arm and the side of his face. The smashed glass, red-stained, lay about the floor, the telescope seat was overturned, and by the opposite wall was a dark pool. The door was open, and he saw the grey summit of the mountain against a brilliant background of blue sky.
"Pah!" said Woodhouse. "Who's been killing calves here? Take me out of it."
Then he remembered the Thing, and the fight he had had with it.
"What was it?" he said to Thaddy—"the Thing I fought with?"
"You know that best," said Thaddy. "But, anyhow, don't worry yourself now about it. Have some more to drink."
Thaddy, however, was curious enough, and it was a hard struggle between duty and inclination to keep Woodhouse quiet until he was decently put away in bed, and had slept upon the copious dose of meat extract Thaddy considered advisable. They then talked it over together.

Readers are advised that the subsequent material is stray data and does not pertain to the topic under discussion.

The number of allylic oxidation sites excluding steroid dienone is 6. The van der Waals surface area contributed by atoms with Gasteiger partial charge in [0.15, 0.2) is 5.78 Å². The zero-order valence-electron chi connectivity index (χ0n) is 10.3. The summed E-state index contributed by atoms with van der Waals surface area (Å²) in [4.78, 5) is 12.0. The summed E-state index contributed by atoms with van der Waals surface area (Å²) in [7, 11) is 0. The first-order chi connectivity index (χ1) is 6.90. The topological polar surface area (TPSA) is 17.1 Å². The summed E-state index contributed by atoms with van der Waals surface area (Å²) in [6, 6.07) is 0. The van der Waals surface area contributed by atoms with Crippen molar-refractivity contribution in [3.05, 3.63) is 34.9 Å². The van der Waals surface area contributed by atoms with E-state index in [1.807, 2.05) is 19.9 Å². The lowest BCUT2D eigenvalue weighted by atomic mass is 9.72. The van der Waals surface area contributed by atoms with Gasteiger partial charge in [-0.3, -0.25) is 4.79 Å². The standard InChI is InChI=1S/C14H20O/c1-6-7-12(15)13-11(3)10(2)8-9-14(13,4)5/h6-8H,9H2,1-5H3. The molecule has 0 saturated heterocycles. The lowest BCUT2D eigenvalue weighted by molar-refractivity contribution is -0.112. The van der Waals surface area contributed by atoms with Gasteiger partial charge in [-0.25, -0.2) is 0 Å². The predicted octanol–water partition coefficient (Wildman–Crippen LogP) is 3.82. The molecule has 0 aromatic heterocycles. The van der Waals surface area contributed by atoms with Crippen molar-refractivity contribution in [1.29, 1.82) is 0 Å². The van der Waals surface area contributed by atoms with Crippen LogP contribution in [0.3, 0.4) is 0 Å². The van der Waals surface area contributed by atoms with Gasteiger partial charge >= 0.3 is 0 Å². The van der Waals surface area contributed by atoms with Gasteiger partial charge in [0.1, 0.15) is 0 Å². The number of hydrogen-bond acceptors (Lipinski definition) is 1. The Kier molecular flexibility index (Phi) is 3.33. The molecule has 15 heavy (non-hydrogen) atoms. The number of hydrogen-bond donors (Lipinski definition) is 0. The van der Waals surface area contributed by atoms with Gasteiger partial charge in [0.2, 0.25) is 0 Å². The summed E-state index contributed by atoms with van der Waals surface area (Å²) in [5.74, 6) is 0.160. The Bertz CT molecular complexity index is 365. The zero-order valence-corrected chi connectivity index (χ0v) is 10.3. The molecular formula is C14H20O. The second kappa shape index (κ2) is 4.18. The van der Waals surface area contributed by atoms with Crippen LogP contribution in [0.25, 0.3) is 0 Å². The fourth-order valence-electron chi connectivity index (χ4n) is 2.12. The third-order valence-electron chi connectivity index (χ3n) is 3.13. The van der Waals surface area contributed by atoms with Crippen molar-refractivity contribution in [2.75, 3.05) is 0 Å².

"It was," said Woodhouse, "more like a big bat than anything else in the world. It had sharp, short ears, and soft fur, and its wings were leathery. Its teeth were little but devilish sharp, and its jaw could not have been very strong or else it would have bitten through my ankle."
"It has pretty nearly," said Thaddy.
"It seemed to me to hit out with its claws pretty freely. That is about as much as I know about the beast. Our conversation was intimate, so to speak, and yet not confidential."
"The Dyak chaps talk about a Big Colugo, a Klang-utang—whatever that may be. It does not often